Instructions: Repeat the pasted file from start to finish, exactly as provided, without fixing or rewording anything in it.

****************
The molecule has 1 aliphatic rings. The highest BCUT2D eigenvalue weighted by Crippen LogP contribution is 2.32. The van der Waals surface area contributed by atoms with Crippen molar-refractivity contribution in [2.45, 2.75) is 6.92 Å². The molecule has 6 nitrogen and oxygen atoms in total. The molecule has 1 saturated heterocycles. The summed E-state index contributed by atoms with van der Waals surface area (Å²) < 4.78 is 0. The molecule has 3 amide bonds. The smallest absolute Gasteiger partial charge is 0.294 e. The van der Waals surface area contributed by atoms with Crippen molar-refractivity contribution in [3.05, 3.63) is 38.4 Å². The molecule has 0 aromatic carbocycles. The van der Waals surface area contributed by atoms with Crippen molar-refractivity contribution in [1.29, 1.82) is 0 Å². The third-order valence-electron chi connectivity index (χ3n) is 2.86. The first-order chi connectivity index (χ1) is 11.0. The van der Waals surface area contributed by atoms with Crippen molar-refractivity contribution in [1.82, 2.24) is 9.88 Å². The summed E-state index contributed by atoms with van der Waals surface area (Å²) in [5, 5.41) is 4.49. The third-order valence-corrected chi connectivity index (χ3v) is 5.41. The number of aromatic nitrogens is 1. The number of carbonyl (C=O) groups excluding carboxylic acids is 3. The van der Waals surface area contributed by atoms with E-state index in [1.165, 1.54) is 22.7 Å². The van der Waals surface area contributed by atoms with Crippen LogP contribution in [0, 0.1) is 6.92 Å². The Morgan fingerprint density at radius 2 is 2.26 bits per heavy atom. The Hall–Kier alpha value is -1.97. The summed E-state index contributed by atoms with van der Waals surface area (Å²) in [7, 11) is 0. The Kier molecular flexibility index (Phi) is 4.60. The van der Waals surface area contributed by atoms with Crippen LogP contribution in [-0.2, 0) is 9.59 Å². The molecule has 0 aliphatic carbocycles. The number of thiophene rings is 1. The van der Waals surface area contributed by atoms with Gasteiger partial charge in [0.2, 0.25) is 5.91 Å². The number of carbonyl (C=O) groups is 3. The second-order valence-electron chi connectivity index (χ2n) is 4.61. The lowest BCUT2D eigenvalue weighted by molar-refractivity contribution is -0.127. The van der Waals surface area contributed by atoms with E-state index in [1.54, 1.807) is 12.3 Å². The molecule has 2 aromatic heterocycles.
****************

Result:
The molecule has 1 aliphatic rings. The highest BCUT2D eigenvalue weighted by Crippen LogP contribution is 2.32. The van der Waals surface area contributed by atoms with Crippen molar-refractivity contribution in [2.45, 2.75) is 6.92 Å². The molecule has 6 nitrogen and oxygen atoms in total. The molecule has 1 saturated heterocycles. The summed E-state index contributed by atoms with van der Waals surface area (Å²) < 4.78 is 0. The molecule has 3 amide bonds. The smallest absolute Gasteiger partial charge is 0.294 e. The van der Waals surface area contributed by atoms with Crippen molar-refractivity contribution in [3.05, 3.63) is 38.4 Å². The molecule has 0 aromatic carbocycles. The van der Waals surface area contributed by atoms with Crippen molar-refractivity contribution in [1.29, 1.82) is 0 Å². The third-order valence-electron chi connectivity index (χ3n) is 2.86. The first-order chi connectivity index (χ1) is 11.0. The van der Waals surface area contributed by atoms with Crippen molar-refractivity contribution in [1.82, 2.24) is 9.88 Å². The summed E-state index contributed by atoms with van der Waals surface area (Å²) in [5, 5.41) is 4.49. The third-order valence-corrected chi connectivity index (χ3v) is 5.41. The number of aromatic nitrogens is 1. The number of carbonyl (C=O) groups excluding carboxylic acids is 3. The van der Waals surface area contributed by atoms with E-state index in [1.165, 1.54) is 22.7 Å². The van der Waals surface area contributed by atoms with Crippen LogP contribution in [0, 0.1) is 6.92 Å². The Morgan fingerprint density at radius 2 is 2.26 bits per heavy atom. The Hall–Kier alpha value is -1.97. The summed E-state index contributed by atoms with van der Waals surface area (Å²) in [7, 11) is 0. The Kier molecular flexibility index (Phi) is 4.60. The van der Waals surface area contributed by atoms with Crippen LogP contribution in [-0.2, 0) is 9.59 Å². The molecule has 0 aliphatic carbocycles. The number of thiophene rings is 1. The van der Waals surface area contributed by atoms with Gasteiger partial charge in [0.2, 0.25) is 5.91 Å². The number of carbonyl (C=O) groups is 3. The second-order valence-electron chi connectivity index (χ2n) is 4.61. The lowest BCUT2D eigenvalue weighted by molar-refractivity contribution is -0.127. The van der Waals surface area contributed by atoms with E-state index in [1.54, 1.807) is 12.3 Å². The molecule has 2 aromatic heterocycles.